Timepiece — Myra McEntire
A threat from the past could destroy the future. And the clock is ticking…
Kaleb Ballard’s relentless flirting is interrupted when Jack Landers, the man who tried to murder his father, timeslips in and attacks before disappearing just as quickly. But Kaleb has never before been able to see time travelers, unlike many of his friends associated with the mysterious Hourglass organization. Are Kaleb’s powers expanding, or is something very wrong?
Then the Hourglass is issued an ultimatum. Either they find Jack and the research he’s stolen on the time gene, or time will be altered with devastating results.
Now Kaleb, Emerson, Michael, and the other Hourglass recruits have no choice but to use their unusual powers to find Jack. But where do they even start? And when? And even if they succeed, it may not be enough…
Kaleb Ballard’s entire world is in turmoil. The man who murdered his father, Jack Landers, is still at large and on the loose. Emerson’s life is in danger, as are the lives of everyone Kaleb cares for the most. Meanwhile, the time continuum seems to be falling apart and all the rules are changing. Kaleb, along with Emerson, Michael, and the other Hourglass students need to find a way to stop Jack, even if that means allying with an even greater enemy, to restore balance.
Timepiece is even more enthralling than Hourglass. It exceeds all my expectations and further propels this series to the top of my list of favorites. Timepiece is told from my favorite character’s point of view: Kaleb Ballard. This switch may not be necessary to the series as a whole, but it’s definitely welcome and I think it’ll please a lot of people who had trouble with Hourglass and Emerson’s character. Personally, I prefer Kaleb’s point of view. He’s funny, sexy, deeply compassionate, and his ability to read emotions is equally fascinating and entertaining. His dialogue is witty and snarky (somewhat reminiscent of Jace Lightwood– although, of course, there will only ever be one Jace). He is a thoroughly flawed, lovable protagonist and I hope, hope, HOPE the third book continues with his point of view, as I believe it will.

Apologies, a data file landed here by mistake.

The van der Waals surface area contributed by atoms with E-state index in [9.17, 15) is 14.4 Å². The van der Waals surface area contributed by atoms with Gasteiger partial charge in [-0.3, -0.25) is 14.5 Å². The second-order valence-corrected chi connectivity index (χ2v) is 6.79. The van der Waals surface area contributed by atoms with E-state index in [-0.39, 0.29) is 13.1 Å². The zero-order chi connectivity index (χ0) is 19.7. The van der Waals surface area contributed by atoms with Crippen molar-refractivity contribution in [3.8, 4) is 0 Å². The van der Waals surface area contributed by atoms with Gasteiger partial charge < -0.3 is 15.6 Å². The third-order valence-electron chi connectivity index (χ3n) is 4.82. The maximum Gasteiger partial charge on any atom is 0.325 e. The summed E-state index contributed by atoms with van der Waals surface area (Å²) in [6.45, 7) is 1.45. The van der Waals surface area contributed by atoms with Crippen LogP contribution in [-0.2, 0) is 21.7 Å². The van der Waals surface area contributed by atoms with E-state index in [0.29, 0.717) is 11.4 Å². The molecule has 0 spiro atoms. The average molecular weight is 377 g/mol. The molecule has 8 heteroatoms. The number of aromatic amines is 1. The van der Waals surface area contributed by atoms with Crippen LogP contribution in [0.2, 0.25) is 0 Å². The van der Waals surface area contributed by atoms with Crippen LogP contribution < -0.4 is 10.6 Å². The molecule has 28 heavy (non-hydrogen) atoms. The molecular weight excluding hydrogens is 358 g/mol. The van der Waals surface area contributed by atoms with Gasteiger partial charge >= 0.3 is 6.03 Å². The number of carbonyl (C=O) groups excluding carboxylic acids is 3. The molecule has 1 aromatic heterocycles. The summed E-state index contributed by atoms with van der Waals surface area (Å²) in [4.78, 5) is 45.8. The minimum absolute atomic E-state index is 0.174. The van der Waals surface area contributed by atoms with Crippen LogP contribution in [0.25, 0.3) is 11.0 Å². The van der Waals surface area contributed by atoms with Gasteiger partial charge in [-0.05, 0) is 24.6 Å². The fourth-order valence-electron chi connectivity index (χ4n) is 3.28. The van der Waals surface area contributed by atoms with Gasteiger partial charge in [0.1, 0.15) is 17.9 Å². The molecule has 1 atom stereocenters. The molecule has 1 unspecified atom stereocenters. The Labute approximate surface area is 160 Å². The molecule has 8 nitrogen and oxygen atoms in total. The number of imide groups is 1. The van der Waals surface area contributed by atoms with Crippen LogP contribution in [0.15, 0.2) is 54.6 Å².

One of my favorite things about Timepiece is that McEntire doesn’t go the love-triangle route. The love triangle was quickly established in Hourglass and McEntire could have easily played it up. But the YA genre is saturated with love triangles and Kaleb’s love for Emerson develops in a much more natural way; she comes to feel more like a sister to him, which is a great development. Emerson’s best friend, Lily, captures Kaleb’s attention though. Lily is probably my second-favorite character in the book. Her personality jumps off the page; she’s sassy, fiery, and doesn’t let any book walk all over her. Her interactions with Kaleb are a real treat. Their relationship/non-friendship is one of the most interesting and realistic and I love every second of it.
The second book in the series focuses a lot on character development, which I always love. I generally tend to fall in love with characters first, plot second. While the plot is further developed and more twists spin the novel in a ton of crazy directions, the book does seem to suffer a bit of middle-book syndrome. There’s definitely a heavier focus on relationships and the characters’ abilities than the issue with Jack. But there’s plenty of action to satisfy and new, riveting explanations about time and time travel. I would have liked to see more of Dune, Nate, and Ava again; these peripheral characters are all so interesting, but McEntire only seems to use them as a means for the main characters to get information, which I don’t think is fair. But I assume we’ll see more of them in the third book. As it stands, there is a little more development to Ava’s characters and we finally get to meet some of the Big Bads mentioned in Hourglass.
Oddly enough, I don’t really care about Emerson and Michael in this book. Once we establish that they’re still happy together, they sort of fall of my radar. I don’t mind that so much though. This is more of Kaleb’s story and not only do I find his story more interesting, but he’s also been involved in this world a lot longer so he’s able to answer a lot more questions for us about the Hourglass, time travel, and other abilities. Basically, Timepiece has all the elements of Hourglass I first fell in love with, but it’s even better. McEntire has come up with a super-intriguing world and fun X-Men style characters. Plus, this book doesn’t end on one of those annoying cliffhangers. The ending is satisfying for the book, but will also lead into an exciting opening for the next in the series. Now that I finished it, I feel like it ended too soon, but I’m definitely looking forward to rereading this series.
Publication Date: June 2012
Teaser Quote: “If I’ve learned something from all this crap with Jack,” she continued, “it’s that living anywhere other than in the moment is a mistake. Like Michael always says, the future is subjective. The past could be a lie–not just my past–but all our pasts…”